Scientists target mess from Christmas tree needles
The presents are unwrapped. The children's shrieks of delight are just a memory. Now it's time for another Yuletide tradition: cleaning up the needles that are falling off your Christmas tree.
"I'm not particularly worried about it ... I'll just sweep it up," said Lisa Smith-Hansford of New York, who bought a small tree at a Manhattan sidewalk stand early this week. She likes the smell of a real tree, she said, comparing it to comfort food.
But others do mind. Consumers consistently cite messiness as one of the most common reasons they don't have a real tree, says the National Christmas Tree Association.
Keeping a tree well-watered goes a long way toward minimizing the needle problem. But beyond that, scientists are trying to find ways to make trees less messy and keep them fresh through the holidays.
IT'S IN THE GENES
Some kinds of trees, like the noble fir or Fraser fir, are better than others at maintaining moisture and keeping their needles once they're in your house, says Gary Chastagner of Washington State University. But even within a given species, some trees are better than others, he said. Needle retention is an inherited trait: if a tree does well, so will the offspring that grow from the seeds in its cones.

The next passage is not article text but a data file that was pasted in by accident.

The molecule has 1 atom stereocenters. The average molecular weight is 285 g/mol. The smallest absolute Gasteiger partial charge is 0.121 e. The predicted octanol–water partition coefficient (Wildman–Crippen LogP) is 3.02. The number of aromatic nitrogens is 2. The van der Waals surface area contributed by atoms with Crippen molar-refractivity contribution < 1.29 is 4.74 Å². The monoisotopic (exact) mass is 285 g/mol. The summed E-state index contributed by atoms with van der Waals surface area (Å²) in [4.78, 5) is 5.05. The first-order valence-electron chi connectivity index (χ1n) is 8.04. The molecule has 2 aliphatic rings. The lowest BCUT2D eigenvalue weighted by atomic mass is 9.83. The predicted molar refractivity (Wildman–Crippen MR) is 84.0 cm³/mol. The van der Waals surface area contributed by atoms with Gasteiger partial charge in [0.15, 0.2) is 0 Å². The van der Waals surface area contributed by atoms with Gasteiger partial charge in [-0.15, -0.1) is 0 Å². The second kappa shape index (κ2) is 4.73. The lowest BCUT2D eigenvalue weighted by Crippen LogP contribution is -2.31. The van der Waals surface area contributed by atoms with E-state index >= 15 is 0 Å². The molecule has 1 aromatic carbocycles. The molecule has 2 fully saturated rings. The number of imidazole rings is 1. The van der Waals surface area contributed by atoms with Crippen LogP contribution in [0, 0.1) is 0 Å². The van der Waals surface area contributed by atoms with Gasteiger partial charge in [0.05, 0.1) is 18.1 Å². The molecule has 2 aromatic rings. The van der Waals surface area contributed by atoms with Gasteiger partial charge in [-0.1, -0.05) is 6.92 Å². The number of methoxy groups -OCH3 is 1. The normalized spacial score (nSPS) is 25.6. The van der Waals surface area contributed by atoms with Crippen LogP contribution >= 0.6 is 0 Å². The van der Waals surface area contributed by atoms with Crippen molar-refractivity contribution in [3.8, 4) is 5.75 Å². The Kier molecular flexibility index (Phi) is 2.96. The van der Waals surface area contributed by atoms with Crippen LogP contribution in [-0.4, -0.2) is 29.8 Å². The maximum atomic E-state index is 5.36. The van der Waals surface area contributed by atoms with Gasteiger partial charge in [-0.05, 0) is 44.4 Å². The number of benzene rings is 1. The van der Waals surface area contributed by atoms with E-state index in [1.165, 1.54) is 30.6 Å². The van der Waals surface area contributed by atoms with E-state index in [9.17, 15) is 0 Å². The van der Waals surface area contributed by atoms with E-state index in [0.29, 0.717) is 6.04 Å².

SEEKING THE CHAMPS
At a research station in Puyallup, Washington, Chastagner works to identify individual trees that hold onto their needles best. He tests branches cut early in the fall, which encourages needle loss because they haven't experienced cold weather. He lets them dry out and his team evaluates them after about 10 days, looking for branches that do not shed any needles. Needles start to fall off branches from some trees within three to five days when the branch is gently rubbed, even if they aren't dry and brittle. A poor performer may lose all of them within a week.
GOOD BRANCH IS GOOD SIGN
If a branch does well, it means the tree has good genetics for keeping needles. So growers can seek out seeds from those trees to produce seedlings for future planting. These progeny should do well, too. With a federal grant, Chastagner is also working with others to identify genetic markers that indicate whether a tree will resist needle shedding. That would make the tree-screening process much faster and perhaps lead to breeding experiments to produce superior trees.
ANOTHER GLOBAL WARMING WORRY
Trees that experience warm autumns tend to have more needle loss later, Chastagner said. So if global warming leads to warmer falls in the future, it could be bad news for Christmas trees, he said. But since his studies focus on tree branches harvested before cold autumn weather sets in, they may identify trees that will do well in a warming world, he said.
FOR NOW, WATER THAT TREE
Chastagner emphasizes that homeowners can minimize needle shedding by keeping their displayed trees well-supplied with water. In fact, when he has set up trees for research in early December and kept them watered, some species, like noble and Nordmann fir, have gone even three months with only minimal shedding. "The potential is phenomenal," he said.
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